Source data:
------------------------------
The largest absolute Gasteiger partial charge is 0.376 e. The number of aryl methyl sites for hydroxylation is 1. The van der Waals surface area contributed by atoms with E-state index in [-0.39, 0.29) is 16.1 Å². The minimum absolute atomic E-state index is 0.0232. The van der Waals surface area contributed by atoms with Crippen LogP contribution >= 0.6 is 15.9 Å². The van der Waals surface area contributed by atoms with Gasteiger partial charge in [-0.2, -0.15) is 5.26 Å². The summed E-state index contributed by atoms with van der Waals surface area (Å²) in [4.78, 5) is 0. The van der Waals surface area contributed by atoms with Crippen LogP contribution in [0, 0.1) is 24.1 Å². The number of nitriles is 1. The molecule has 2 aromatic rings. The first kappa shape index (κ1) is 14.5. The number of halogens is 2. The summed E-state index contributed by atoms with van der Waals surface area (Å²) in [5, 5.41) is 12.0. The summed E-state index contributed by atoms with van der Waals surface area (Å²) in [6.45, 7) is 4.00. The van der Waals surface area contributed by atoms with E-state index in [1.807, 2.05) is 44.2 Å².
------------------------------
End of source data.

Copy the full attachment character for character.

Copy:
The largest absolute Gasteiger partial charge is 0.376 e. The number of aryl methyl sites for hydroxylation is 1. The van der Waals surface area contributed by atoms with E-state index in [-0.39, 0.29) is 16.1 Å². The minimum absolute atomic E-state index is 0.0232. The van der Waals surface area contributed by atoms with Crippen LogP contribution >= 0.6 is 15.9 Å². The van der Waals surface area contributed by atoms with Gasteiger partial charge in [-0.2, -0.15) is 5.26 Å². The summed E-state index contributed by atoms with van der Waals surface area (Å²) in [4.78, 5) is 0. The van der Waals surface area contributed by atoms with Crippen LogP contribution in [0, 0.1) is 24.1 Å². The number of nitriles is 1. The molecule has 2 aromatic rings. The first kappa shape index (κ1) is 14.5. The number of halogens is 2. The summed E-state index contributed by atoms with van der Waals surface area (Å²) in [5, 5.41) is 12.0. The summed E-state index contributed by atoms with van der Waals surface area (Å²) in [6.45, 7) is 4.00. The van der Waals surface area contributed by atoms with E-state index in [1.807, 2.05) is 44.2 Å².